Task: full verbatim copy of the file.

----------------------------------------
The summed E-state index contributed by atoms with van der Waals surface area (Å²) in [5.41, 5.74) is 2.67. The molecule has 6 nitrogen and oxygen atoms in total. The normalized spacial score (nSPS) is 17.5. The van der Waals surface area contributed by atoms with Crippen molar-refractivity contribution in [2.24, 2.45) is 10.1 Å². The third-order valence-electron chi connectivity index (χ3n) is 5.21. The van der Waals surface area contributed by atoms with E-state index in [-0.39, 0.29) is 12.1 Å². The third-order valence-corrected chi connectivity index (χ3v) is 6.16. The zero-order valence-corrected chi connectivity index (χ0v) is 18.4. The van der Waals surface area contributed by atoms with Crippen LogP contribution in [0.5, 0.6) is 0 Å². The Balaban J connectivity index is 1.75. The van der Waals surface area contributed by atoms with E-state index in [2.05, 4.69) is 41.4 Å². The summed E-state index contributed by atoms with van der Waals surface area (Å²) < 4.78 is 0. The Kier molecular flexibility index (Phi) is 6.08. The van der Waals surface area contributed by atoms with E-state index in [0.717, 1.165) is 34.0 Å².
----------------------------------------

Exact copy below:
The summed E-state index contributed by atoms with van der Waals surface area (Å²) in [5.41, 5.74) is 2.67. The molecule has 6 nitrogen and oxygen atoms in total. The normalized spacial score (nSPS) is 17.5. The van der Waals surface area contributed by atoms with Crippen molar-refractivity contribution in [2.24, 2.45) is 10.1 Å². The third-order valence-electron chi connectivity index (χ3n) is 5.21. The van der Waals surface area contributed by atoms with E-state index in [-0.39, 0.29) is 12.1 Å². The third-order valence-corrected chi connectivity index (χ3v) is 6.16. The zero-order valence-corrected chi connectivity index (χ0v) is 18.4. The van der Waals surface area contributed by atoms with Crippen LogP contribution in [0.5, 0.6) is 0 Å². The Balaban J connectivity index is 1.75. The van der Waals surface area contributed by atoms with E-state index in [2.05, 4.69) is 41.4 Å². The summed E-state index contributed by atoms with van der Waals surface area (Å²) < 4.78 is 0. The Kier molecular flexibility index (Phi) is 6.08. The van der Waals surface area contributed by atoms with E-state index in [0.717, 1.165) is 34.0 Å².